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Policy Agenda: Healthcare

Small Business Majority
Tue, 23 May 2017

Over the past four years, the Patient Protection and Affordable Care Act (ACA) has provided healthcare to 24 million individuals who otherwise couldn’t access coverage, many of whom work for small employers or are themselves entrepreneurs. While we believe certain provisions of the ACA can and should be improved, repealing the ACA will eradicate hard-won benefits for America’s entrepreneurs, cause a rapid rise in healthcare costs and create tremendous economic instability.

Since 2010 the increase in small business healthcare costs has been at the lowest level in years, following regular double-digit increases prior to the law’s enactment. In fact, between 2008 and 2010, the average yearly premium increase in small-group market was 10.4%. Between 2011 and 2015, the average increase was just 5.2%. What’s more, the number of uninsured small business employees (those working at firms with fewer than 50 workers) dropped by more than four million between 2013 and 2015 and their uninsured rate fell from 27.4% to 19.6%. The ACA has also eliminated “job lock,” allowing workers who previously felt tied to their job by their benefits package to strike out on their own entrepreneurial path or join thriving small businesses. 

Additionally, the health insurance marketplaces created under the healthcare law have been crucial to helping more small businesses, self-employed entrepreneurs and small business employees gain access to health coverage. The U.S. Department of Treasury found that in 2014, one in five people who purchased healthcare through an ACA marketplace was a small business owner, self-employed or both. And in addition to the financial support that enables entrepreneurs and small business employees to purchase medical insurance in competitive markets, the law has enabled most states to expand their Medicaid programs, allowing the lowest-income small business employees to obtain health coverage.

We know from our scientific opinion polling that small businesses support the healthcare law. In fact, nearly 6 in 10 small businesses say they support the ACA, and they prefer it to the American Health Care Act, the Republican plan to repeal and replace the healthcare law, by a 2:1 ratio.

We cannot return to the old way of doing business. Rather than repealing the ACA, we must improve the law, making it even easier for small business owners, their employees and self-employed Americans to gain the coverage that is necessary for their success and prosperity. We must do this by:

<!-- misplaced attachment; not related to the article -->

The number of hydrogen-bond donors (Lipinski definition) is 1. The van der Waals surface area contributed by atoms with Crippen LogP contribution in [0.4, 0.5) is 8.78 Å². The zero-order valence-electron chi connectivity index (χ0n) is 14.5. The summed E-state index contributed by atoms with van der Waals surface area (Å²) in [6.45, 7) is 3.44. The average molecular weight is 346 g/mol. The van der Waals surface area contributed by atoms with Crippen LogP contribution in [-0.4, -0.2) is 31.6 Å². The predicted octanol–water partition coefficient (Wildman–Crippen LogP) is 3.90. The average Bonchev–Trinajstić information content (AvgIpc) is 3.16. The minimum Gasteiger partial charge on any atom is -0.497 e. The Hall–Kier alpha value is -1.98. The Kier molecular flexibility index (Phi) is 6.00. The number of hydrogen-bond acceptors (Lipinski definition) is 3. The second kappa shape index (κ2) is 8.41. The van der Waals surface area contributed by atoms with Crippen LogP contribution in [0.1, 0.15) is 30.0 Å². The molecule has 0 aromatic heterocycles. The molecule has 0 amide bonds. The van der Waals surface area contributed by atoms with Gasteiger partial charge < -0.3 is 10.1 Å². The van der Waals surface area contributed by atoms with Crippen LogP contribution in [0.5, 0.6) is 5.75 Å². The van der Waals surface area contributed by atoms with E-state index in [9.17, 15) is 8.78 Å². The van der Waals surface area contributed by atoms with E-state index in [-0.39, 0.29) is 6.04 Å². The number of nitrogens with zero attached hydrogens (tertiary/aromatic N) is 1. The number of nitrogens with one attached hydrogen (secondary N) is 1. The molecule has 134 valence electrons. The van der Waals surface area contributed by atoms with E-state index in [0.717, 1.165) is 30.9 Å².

• Strengthening, not weakening, the current system of subsidies that has enabled many entrepreneurs to build their businesses without fear that they might lose their healthcare.
  • Continuing to expand Medicaid, a program that has provided coverage to 14 million more Americans under the ACA, including nearly two million small business employees who gained coverage under Medicaid expansion.
  • Strengthening the small group market, and in particular, opposing legislation that would create separate risk pools for some employers, understanding that these proposals would increase costs across the rest of the small group market. 
  • Improving existing healthcare markets so insurers can be profitable and competitive as part of a robust healthcare system. This includes strengthening risk adjustment for carriers and reversing recent moves to weaken risk adjustment programs in order to keep costs down for consumers and incentivize insurers to remain in the federal health insurance marketplaces.
  • Opposing legislative proposals to increase costs for middle-aged consumers, particularly the rapidly growing number of entrepreneurs between ages 50-64.
  • Addressing the rising cost of prescription drugs, understanding that these costs are hurting small business owners' bottom lines.
  • Enacting delivery system reforms to ensure healthcare is provided in the most efficient and affordable way possible. This includes the following principles:
    • Ensuring providers are compensated on value rather than volume.
    • Creating more transparency on pricing and quality to allow patients to make informed decisions about where they receive care, which will benefit the healthcare system overall.
    • Using new technology to improve outcomes and lower costs
  • Simplifying and expanding the small business tax credit so more small businesses can afford to offer coverage to their employees.
  • Passing healthcare tax equity for the self-employed so that freelancers can deduct their healthcare expenses from their FICA tax obligations.